“The project involved a significant effort to make geo-coded data available and present it using new geospatial boundaries for 47
counties,” said Safouen Rabah, vice president at Socrata. “Since 98% of Internet access in Kenya happens through mobile phones, location awareness on the site and through the API is really critical to make the data contextually relevant to ordinary Kenyans.”
Open Kenya isn’t simply about meeting data standards or publishing data online. Ultimately, it’s about changing the compact between citizens and their government. The World Bank, no small enterprise itself, was featured in the New York Times this month because of its own open data initiative. The Bank assisted the Kenyan government with its efforts. Aleem Walji, practice manager for innovation and technology at the World Bank Institute, wrote that Kenya will provide a live case study for open data, picking up the same theme and focusing on the newfound importance of opening county-level government in Kenya:
A Freedom of Information act has been sitting with the Government for years. The country recently passed a new constitution devolving significant fiscal and political authority to newly created counties. Elections are scheduled for 2012 and there is considerable demand for greater efficiency in the delivery of public services, youth-focused job creation, and improved governance. Against this backdrop, the Kenyans heard about Open Data, Open Government, and saw them as opportunities given their booming IT industry and youthful population. Over a period of 6 months, a handful of Government reformers working closely with a World Bank team paved the way for Kenya to launch one of the first and most comprehensive Open Data portals in Sub-Saharan Africa. The portal will make available multiple years of detailed government expenditure data (at the county level), household survey data, and the 2009 census mapped to the district level. Citizens will be able to download information directly, compare data within and between provinces, create visualizations including maps and graphs, and most importantly understand the relationship between spending and public service delivery. This is where the rubber meets the road with Open Data. It’s a shift from opening datasets towards a more open and inclusive model for citizen-centric development.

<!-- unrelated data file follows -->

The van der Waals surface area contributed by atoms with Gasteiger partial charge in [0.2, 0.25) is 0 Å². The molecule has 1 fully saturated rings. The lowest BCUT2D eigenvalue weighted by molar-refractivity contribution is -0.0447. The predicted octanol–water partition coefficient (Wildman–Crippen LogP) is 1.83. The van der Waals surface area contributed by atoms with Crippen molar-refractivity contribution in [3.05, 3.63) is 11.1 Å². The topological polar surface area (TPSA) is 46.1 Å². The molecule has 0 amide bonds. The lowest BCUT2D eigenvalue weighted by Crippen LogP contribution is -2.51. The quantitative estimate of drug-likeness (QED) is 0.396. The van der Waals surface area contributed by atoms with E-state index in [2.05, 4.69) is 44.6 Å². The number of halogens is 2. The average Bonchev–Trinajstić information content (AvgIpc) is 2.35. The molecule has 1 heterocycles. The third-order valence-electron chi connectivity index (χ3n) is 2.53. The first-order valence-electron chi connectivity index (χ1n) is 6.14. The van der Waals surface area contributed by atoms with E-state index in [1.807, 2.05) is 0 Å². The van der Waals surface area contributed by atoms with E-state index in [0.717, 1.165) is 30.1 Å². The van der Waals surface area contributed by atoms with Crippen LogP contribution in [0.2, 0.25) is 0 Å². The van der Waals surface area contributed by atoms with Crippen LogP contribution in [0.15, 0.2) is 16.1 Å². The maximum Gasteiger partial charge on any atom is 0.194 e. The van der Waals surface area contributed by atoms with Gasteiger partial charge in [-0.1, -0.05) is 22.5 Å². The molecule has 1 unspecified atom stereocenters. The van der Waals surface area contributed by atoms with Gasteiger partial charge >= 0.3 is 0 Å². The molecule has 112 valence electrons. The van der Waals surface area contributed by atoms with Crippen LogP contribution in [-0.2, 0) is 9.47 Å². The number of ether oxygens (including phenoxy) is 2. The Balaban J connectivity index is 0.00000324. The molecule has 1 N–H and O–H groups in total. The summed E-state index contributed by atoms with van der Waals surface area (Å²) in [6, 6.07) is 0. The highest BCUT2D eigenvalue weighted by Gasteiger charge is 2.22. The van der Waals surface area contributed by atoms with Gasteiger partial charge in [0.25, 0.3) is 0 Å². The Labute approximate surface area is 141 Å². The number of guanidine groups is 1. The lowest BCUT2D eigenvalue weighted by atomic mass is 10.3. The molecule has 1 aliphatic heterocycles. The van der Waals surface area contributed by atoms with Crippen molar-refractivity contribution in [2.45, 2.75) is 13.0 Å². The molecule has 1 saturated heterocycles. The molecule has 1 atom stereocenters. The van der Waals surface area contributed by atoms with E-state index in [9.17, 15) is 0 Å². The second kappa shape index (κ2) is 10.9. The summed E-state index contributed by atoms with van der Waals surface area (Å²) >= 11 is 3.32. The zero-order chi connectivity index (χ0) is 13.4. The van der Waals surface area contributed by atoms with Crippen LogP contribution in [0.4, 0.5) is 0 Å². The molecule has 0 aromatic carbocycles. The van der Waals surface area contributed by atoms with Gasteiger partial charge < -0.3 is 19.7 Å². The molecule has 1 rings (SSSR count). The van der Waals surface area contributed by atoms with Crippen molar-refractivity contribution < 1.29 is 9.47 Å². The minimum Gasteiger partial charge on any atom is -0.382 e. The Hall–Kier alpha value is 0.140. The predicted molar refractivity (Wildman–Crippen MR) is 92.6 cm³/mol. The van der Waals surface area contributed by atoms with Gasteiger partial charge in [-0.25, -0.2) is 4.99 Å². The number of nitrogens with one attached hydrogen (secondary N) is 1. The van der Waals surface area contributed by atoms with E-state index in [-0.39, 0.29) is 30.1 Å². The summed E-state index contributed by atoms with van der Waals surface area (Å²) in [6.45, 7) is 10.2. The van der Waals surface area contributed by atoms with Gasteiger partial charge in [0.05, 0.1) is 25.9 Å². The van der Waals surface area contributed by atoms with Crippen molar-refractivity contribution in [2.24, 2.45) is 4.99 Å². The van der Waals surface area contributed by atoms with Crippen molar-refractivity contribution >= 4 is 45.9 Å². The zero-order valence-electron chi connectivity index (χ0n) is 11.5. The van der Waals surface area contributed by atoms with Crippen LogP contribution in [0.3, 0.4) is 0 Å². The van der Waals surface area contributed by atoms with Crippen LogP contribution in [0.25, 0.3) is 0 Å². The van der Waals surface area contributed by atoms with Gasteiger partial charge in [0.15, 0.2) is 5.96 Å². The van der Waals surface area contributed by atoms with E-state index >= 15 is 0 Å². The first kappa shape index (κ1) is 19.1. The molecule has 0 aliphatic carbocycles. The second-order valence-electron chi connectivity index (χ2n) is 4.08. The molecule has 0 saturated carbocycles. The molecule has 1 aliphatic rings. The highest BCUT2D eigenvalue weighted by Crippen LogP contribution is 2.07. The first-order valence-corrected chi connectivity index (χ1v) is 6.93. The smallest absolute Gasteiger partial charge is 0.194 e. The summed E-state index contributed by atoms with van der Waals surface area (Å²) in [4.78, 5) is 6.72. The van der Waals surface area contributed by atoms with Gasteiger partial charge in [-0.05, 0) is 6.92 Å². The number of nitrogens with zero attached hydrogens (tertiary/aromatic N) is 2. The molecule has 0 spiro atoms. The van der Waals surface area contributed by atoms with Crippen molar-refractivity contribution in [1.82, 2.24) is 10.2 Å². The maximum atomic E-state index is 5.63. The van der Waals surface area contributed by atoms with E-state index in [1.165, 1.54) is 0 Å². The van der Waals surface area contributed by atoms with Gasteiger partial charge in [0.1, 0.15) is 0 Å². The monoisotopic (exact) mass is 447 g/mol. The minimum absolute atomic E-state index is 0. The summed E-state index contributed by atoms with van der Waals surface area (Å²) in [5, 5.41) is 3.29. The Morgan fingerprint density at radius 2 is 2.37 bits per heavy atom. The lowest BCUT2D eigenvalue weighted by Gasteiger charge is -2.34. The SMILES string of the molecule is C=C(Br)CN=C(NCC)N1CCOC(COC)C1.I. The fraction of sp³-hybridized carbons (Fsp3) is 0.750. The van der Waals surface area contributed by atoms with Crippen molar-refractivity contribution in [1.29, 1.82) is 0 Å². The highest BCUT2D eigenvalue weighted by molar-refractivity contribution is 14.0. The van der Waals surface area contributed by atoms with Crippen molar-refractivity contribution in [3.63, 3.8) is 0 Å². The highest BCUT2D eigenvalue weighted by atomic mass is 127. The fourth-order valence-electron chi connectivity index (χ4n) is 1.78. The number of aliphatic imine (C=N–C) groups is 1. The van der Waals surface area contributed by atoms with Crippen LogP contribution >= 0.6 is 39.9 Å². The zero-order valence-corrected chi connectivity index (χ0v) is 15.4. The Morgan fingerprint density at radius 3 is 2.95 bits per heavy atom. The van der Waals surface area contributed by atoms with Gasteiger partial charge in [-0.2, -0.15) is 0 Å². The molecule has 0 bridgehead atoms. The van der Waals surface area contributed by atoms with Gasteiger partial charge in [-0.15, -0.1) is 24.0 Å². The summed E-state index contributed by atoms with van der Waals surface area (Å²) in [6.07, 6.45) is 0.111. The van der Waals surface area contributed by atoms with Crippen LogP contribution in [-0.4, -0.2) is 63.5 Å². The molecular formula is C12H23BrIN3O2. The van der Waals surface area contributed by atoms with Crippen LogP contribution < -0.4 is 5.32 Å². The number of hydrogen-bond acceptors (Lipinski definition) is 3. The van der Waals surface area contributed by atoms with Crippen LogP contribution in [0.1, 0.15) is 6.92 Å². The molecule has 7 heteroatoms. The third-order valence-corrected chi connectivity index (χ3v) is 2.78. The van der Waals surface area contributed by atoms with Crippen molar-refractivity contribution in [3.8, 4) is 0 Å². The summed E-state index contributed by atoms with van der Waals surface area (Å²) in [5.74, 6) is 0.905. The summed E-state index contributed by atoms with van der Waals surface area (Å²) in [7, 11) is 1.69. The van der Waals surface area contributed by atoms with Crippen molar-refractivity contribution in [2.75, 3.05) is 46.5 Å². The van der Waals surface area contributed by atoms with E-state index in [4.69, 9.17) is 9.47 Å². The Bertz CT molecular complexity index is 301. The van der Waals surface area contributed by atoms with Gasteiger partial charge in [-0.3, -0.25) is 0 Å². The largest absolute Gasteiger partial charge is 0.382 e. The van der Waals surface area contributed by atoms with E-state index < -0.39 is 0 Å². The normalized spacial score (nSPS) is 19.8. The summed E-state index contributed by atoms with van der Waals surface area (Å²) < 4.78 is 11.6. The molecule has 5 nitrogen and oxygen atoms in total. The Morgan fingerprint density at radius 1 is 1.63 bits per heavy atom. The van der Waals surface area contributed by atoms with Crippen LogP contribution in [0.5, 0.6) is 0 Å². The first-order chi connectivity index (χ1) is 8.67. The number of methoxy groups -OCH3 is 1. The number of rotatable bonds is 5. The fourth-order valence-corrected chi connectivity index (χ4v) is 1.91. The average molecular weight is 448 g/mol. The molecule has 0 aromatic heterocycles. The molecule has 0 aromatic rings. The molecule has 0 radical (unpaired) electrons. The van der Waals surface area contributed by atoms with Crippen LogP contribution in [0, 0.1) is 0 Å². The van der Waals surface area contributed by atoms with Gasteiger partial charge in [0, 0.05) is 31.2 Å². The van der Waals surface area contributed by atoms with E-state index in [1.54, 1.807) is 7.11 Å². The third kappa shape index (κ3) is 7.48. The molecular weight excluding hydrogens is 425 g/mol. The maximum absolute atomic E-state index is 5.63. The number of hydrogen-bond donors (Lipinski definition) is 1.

“I’m most excited about the reaction that people have had,” said Kukobo, “particularly at the business level. Tickets for the launch of the website are sold out.” He found that he’s personally gaining from the change. “I’m learning a lot myself, in terms of what the data is telling me,” he said. “You can’t be clear about something you can’t define. What is going on in my country? Income levels? How many hospitals or schools are there in a county? The development community is excited about building applications so data can be useful to citizens.”
Several members of the Kenyan technical community views this launch as an historic day. “In Kenya, accessing public records even those that are about you is difficult,” tweeted Muraya Kamau, a web and mobile apps developer in Nairobi, in response to a question. “Tomorrow we get access and not just that, we get a chance to build apps that disseminate that info through various platforms.”
Open data in Kenya “means a great deal,” tweeted Juliana Rotich. “Kenyans can disaggregate the big data pronouncements into relevant info. Dev com is already using open data. Our devs have already been hacking and will showcase today.”
Open data drives the innovation economy